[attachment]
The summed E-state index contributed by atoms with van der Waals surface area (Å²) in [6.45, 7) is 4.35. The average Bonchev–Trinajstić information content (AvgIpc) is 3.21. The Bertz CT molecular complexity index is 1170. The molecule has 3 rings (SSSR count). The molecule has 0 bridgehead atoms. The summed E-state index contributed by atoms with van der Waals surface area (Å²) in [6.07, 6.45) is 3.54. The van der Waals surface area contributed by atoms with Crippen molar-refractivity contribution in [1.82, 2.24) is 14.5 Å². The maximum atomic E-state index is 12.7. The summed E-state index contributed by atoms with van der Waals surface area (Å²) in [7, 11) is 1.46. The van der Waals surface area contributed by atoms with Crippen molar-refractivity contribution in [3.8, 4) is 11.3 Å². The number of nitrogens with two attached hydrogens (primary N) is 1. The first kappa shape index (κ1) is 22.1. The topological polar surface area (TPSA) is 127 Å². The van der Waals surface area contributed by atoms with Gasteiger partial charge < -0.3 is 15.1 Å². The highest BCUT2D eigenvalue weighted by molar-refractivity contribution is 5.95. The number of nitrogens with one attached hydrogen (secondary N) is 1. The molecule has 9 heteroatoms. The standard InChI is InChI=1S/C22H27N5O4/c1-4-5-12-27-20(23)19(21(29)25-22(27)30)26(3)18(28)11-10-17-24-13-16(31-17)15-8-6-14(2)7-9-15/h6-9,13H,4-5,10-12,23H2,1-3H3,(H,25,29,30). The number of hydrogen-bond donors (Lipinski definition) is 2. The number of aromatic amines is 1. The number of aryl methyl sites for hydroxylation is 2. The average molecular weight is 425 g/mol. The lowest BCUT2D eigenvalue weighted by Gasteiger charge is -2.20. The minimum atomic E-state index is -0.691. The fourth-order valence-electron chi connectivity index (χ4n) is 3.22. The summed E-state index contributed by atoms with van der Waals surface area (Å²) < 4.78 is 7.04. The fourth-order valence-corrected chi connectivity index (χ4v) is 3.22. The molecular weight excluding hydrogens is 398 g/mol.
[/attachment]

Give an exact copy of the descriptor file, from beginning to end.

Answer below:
The summed E-state index contributed by atoms with van der Waals surface area (Å²) in [6.45, 7) is 4.35. The average Bonchev–Trinajstić information content (AvgIpc) is 3.21. The Bertz CT molecular complexity index is 1170. The molecule has 3 rings (SSSR count). The molecule has 0 bridgehead atoms. The summed E-state index contributed by atoms with van der Waals surface area (Å²) in [6.07, 6.45) is 3.54. The van der Waals surface area contributed by atoms with Crippen molar-refractivity contribution in [1.82, 2.24) is 14.5 Å². The maximum atomic E-state index is 12.7. The summed E-state index contributed by atoms with van der Waals surface area (Å²) in [7, 11) is 1.46. The van der Waals surface area contributed by atoms with Crippen molar-refractivity contribution in [3.8, 4) is 11.3 Å². The number of nitrogens with two attached hydrogens (primary N) is 1. The first kappa shape index (κ1) is 22.1. The topological polar surface area (TPSA) is 127 Å². The van der Waals surface area contributed by atoms with Gasteiger partial charge < -0.3 is 15.1 Å². The highest BCUT2D eigenvalue weighted by molar-refractivity contribution is 5.95. The number of nitrogens with one attached hydrogen (secondary N) is 1. The molecule has 9 heteroatoms. The standard InChI is InChI=1S/C22H27N5O4/c1-4-5-12-27-20(23)19(21(29)25-22(27)30)26(3)18(28)11-10-17-24-13-16(31-17)15-8-6-14(2)7-9-15/h6-9,13H,4-5,10-12,23H2,1-3H3,(H,25,29,30). The number of hydrogen-bond donors (Lipinski definition) is 2. The number of aromatic amines is 1. The number of aryl methyl sites for hydroxylation is 2. The average molecular weight is 425 g/mol. The lowest BCUT2D eigenvalue weighted by Gasteiger charge is -2.20. The minimum atomic E-state index is -0.691. The fourth-order valence-electron chi connectivity index (χ4n) is 3.22. The summed E-state index contributed by atoms with van der Waals surface area (Å²) < 4.78 is 7.04. The fourth-order valence-corrected chi connectivity index (χ4v) is 3.22. The molecular weight excluding hydrogens is 398 g/mol.